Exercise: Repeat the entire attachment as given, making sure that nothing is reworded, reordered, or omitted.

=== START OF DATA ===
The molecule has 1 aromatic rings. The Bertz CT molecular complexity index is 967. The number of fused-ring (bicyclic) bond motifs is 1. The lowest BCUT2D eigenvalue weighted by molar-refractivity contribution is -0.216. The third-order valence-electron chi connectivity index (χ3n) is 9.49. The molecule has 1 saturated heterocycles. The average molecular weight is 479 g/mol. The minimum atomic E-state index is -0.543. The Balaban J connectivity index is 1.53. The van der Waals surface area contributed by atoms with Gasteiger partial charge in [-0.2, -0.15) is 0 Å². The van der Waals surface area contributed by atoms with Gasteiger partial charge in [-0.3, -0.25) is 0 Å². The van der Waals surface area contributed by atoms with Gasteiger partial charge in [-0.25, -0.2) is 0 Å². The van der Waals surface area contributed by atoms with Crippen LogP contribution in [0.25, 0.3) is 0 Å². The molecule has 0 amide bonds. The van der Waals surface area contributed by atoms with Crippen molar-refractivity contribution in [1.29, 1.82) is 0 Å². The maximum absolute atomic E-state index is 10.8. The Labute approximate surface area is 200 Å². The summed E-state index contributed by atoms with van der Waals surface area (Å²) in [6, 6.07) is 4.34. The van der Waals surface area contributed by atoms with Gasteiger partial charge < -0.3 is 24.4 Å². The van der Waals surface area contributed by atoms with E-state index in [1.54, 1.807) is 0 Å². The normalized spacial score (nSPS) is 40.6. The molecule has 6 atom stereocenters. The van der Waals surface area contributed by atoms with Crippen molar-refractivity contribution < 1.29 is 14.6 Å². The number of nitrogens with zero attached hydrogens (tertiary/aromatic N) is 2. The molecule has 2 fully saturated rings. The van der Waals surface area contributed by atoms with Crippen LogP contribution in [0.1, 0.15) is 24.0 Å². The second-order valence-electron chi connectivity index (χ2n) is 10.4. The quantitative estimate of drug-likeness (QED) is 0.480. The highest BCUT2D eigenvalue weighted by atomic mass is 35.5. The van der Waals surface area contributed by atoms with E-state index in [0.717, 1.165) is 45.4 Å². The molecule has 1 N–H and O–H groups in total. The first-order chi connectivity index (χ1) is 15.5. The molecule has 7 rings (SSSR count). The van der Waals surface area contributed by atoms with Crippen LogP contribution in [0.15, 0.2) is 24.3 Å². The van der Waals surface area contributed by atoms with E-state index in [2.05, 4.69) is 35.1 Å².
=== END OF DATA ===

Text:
The molecule has 1 aromatic rings. The Bertz CT molecular complexity index is 967. The number of fused-ring (bicyclic) bond motifs is 1. The lowest BCUT2D eigenvalue weighted by molar-refractivity contribution is -0.216. The third-order valence-electron chi connectivity index (χ3n) is 9.49. The molecule has 1 saturated heterocycles. The average molecular weight is 479 g/mol. The minimum atomic E-state index is -0.543. The Balaban J connectivity index is 1.53. The van der Waals surface area contributed by atoms with Gasteiger partial charge in [-0.2, -0.15) is 0 Å². The van der Waals surface area contributed by atoms with Gasteiger partial charge in [-0.3, -0.25) is 0 Å². The van der Waals surface area contributed by atoms with Gasteiger partial charge in [-0.25, -0.2) is 0 Å². The van der Waals surface area contributed by atoms with Crippen LogP contribution in [0.25, 0.3) is 0 Å². The molecule has 0 amide bonds. The van der Waals surface area contributed by atoms with Crippen molar-refractivity contribution in [1.29, 1.82) is 0 Å². The maximum absolute atomic E-state index is 10.8. The Labute approximate surface area is 200 Å². The summed E-state index contributed by atoms with van der Waals surface area (Å²) in [6, 6.07) is 4.34. The van der Waals surface area contributed by atoms with Gasteiger partial charge < -0.3 is 24.4 Å². The van der Waals surface area contributed by atoms with E-state index in [1.54, 1.807) is 0 Å². The normalized spacial score (nSPS) is 40.6. The molecule has 6 atom stereocenters. The van der Waals surface area contributed by atoms with Crippen molar-refractivity contribution < 1.29 is 14.6 Å². The number of nitrogens with zero attached hydrogens (tertiary/aromatic N) is 2. The molecule has 2 fully saturated rings. The van der Waals surface area contributed by atoms with Crippen LogP contribution in [0.1, 0.15) is 24.0 Å². The second-order valence-electron chi connectivity index (χ2n) is 10.4. The quantitative estimate of drug-likeness (QED) is 0.480. The highest BCUT2D eigenvalue weighted by atomic mass is 35.5. The van der Waals surface area contributed by atoms with E-state index in [0.717, 1.165) is 45.4 Å². The molecule has 1 N–H and O–H groups in total. The first-order chi connectivity index (χ1) is 15.5. The molecule has 7 rings (SSSR count). The van der Waals surface area contributed by atoms with Crippen LogP contribution in [0.15, 0.2) is 24.3 Å². The van der Waals surface area contributed by atoms with E-state index in [2.05, 4.69) is 35.1 Å².